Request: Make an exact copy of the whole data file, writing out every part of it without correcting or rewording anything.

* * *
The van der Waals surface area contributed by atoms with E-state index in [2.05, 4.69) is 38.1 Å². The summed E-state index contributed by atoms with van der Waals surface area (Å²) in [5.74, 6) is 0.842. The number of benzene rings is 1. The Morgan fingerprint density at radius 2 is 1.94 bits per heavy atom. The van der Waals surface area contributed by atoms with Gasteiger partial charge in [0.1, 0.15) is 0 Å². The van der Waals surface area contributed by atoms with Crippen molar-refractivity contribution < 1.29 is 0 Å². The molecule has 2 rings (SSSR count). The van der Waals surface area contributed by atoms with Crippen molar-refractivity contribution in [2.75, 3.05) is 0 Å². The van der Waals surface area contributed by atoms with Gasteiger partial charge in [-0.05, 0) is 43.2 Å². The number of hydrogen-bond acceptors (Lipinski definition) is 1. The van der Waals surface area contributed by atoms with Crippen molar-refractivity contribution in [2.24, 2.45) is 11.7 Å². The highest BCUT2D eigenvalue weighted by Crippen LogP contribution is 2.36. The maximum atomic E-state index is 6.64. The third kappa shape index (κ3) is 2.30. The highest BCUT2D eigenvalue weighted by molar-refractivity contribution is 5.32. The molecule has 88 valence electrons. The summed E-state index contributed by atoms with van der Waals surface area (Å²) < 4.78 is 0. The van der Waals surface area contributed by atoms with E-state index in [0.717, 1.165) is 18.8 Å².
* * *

The van der Waals surface area contributed by atoms with E-state index in [2.05, 4.69) is 38.1 Å². The summed E-state index contributed by atoms with van der Waals surface area (Å²) in [5.74, 6) is 0.842. The number of benzene rings is 1. The Morgan fingerprint density at radius 2 is 1.94 bits per heavy atom. The van der Waals surface area contributed by atoms with Gasteiger partial charge in [0.1, 0.15) is 0 Å². The van der Waals surface area contributed by atoms with Crippen molar-refractivity contribution < 1.29 is 0 Å². The molecule has 2 rings (SSSR count). The van der Waals surface area contributed by atoms with Crippen molar-refractivity contribution in [2.75, 3.05) is 0 Å². The van der Waals surface area contributed by atoms with Gasteiger partial charge in [-0.05, 0) is 43.2 Å². The number of hydrogen-bond acceptors (Lipinski definition) is 1. The van der Waals surface area contributed by atoms with Crippen molar-refractivity contribution in [2.24, 2.45) is 11.7 Å². The highest BCUT2D eigenvalue weighted by Crippen LogP contribution is 2.36. The maximum atomic E-state index is 6.64. The third kappa shape index (κ3) is 2.30. The highest BCUT2D eigenvalue weighted by molar-refractivity contribution is 5.32. The molecule has 88 valence electrons. The summed E-state index contributed by atoms with van der Waals surface area (Å²) < 4.78 is 0. The van der Waals surface area contributed by atoms with E-state index in [0.717, 1.165) is 18.8 Å².